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Hedge Fund Manager Settles For Being The Eighth Person To Beat Insider-Trading Rap

He wanted first, but...this will do.
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Back in May of last year, Titan Capital Management’s Steven Slawson set himself a goal: To become the first person in recent memory to win an acquittal on insider-trading charges. He had a few things going for him, notably that he was being charged in Atlanta, which means Preet Bharara and his winning streak were not a factor. But he also had some things going against him, like the fact the Preet Bharara has shown that juries are absolutely eager to throw the book at hedge fund managers painted to look like cheating scumbags.

Alas, the wheels of justice do not turn swiftly, and that deprived Slawson of pioneer status. For just months after he proclaimed his eagerness to prove his innocence at trial, Raj Rajaratnam’s little brother won the coveted plaudit of “first!” and did it by ending Preet’s streak, at that. Then, a few months later, a federal appeals court asked whether all of those things Preet said were insider-trading were in fact insider-trading, setting a few more people free.

But do not weep for Steve Slawson. First, and obviously, because he did beat the I-T rap he set out to beat. And he even did it without an assist from the Second Circuit.

Federal prosecutors in Atlanta charged him with violating a different securities fraud statute,18 U.S.C. § 1348, which was adopted in 2002 as part of the Sarbanes-Oxley Act. The Justice Department argued that this law did not require proof of a benefit being passed to the tipper….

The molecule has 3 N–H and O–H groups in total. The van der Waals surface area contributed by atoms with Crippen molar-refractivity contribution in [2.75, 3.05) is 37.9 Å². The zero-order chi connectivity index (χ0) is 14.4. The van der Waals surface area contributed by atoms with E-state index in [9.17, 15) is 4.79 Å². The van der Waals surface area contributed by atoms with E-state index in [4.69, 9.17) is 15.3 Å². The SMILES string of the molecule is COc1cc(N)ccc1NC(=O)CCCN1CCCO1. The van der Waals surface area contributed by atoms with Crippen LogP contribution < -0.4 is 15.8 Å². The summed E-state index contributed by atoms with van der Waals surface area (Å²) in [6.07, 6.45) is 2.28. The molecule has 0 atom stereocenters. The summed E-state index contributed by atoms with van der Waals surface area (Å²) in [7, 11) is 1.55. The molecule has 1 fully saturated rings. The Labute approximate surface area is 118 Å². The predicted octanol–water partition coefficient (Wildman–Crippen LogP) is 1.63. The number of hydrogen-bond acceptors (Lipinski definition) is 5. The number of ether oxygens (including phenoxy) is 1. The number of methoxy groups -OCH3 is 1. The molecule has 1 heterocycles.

The trial court agreed, so the jury instructions made no reference to finding Mr. Slawson’s knowledge that the tipper received a benefit in exchange for the information, or that one was even given to the source.

N.J. hedge fund manager cleared of Carter’s insider trading charges [Reuters]
A New Way to Charge Insider Trading [DealBook]


Art Samberg, Pequot Settle Insider Trading Charges for $28 Million

Like we told you several weeks ago, Art Samberg and Pequot Capital Management today agreed to settle insider trading charges with Securities and Exchange Commission for $28 million. The SEC Division of Enforcement's also brought a case against the alleged tipper, David Zilkha, a former Microsoft employee. That case will continue in an administrative proceeding before the Commission.